Crimea ‘does not need gays’, says most senior politician

Joseph McCormick September 3, 2014
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The top official in Crimea has said that gay people “have no chance” there, and that the peninsula does “not need such people.”

De factor Crimean leader Sergei Aksyonov made the comments yesterday speaking to Interfax and Itar-Tass during a government session.

He said: “We in Crimea do not need such people.”

Continuing to say what would happen if the LGBT community attempted to hold a public gathering, he said: “Our police and self-defence forces will react immediately and in three minutes will explain to them what kind of sexual orientation they should stick to.”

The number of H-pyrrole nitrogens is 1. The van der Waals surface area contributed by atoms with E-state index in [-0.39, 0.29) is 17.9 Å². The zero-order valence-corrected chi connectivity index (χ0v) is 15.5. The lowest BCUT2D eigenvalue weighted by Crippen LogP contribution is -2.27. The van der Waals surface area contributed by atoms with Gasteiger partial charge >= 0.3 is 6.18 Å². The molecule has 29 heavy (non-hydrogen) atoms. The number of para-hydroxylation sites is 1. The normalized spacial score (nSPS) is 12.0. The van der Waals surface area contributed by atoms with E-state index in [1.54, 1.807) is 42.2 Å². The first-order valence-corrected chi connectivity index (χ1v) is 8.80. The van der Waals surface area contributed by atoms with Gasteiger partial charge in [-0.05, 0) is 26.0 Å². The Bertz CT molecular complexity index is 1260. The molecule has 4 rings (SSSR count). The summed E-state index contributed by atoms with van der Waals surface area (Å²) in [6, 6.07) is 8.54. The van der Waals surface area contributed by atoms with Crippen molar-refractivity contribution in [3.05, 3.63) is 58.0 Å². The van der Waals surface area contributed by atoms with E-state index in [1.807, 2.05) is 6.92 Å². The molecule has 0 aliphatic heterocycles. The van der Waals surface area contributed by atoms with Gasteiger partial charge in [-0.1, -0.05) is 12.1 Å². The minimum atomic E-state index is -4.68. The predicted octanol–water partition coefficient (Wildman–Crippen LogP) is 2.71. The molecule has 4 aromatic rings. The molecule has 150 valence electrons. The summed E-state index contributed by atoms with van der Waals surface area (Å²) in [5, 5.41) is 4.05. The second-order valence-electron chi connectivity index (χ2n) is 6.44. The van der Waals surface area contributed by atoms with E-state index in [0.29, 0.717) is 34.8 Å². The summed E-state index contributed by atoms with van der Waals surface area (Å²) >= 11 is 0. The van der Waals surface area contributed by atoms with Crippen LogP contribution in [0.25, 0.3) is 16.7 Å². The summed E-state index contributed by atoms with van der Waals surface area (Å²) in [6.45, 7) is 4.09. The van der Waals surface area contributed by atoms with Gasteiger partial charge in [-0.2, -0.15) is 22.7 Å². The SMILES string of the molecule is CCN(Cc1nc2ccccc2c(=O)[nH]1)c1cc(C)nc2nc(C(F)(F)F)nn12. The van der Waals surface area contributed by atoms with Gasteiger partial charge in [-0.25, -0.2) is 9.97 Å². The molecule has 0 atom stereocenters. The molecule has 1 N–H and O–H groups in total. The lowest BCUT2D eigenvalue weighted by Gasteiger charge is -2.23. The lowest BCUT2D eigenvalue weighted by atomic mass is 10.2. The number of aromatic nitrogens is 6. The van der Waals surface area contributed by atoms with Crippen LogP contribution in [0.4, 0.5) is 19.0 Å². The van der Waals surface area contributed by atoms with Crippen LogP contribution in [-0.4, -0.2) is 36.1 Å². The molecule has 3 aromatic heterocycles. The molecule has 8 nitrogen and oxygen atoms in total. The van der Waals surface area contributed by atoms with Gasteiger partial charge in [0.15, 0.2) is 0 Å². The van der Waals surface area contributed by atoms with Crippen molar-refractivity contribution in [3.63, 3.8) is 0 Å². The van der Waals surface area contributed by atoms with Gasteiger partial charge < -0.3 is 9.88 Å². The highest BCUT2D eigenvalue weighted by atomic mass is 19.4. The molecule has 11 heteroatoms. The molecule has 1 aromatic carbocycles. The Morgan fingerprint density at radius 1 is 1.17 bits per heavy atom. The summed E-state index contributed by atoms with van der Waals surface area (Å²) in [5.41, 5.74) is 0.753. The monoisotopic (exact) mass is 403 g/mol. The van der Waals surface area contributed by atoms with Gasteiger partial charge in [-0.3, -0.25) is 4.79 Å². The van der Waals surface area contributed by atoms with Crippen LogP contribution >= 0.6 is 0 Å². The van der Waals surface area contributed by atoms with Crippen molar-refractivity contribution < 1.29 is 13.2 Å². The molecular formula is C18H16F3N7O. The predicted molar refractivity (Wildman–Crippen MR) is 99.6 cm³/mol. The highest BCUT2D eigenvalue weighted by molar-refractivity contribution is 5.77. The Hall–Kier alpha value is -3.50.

Askyonov also said that children in Crimea should be raised “with a positive attitude to family and traditional values.”

Following the Russian annexation of Crimea, LGBT people are now subjected to the Russia anti-gay law signed by President Vladimir Putin last June.

The law bans the promotion of “non-tradition sexual relationships” to minors.

A pride event in Sebastopol was banned following application of the law. It had been set to take place on 22-23 April.

More: crimea, Europe, Gay Pride, lgbt pride, Pride, Russia, Russia

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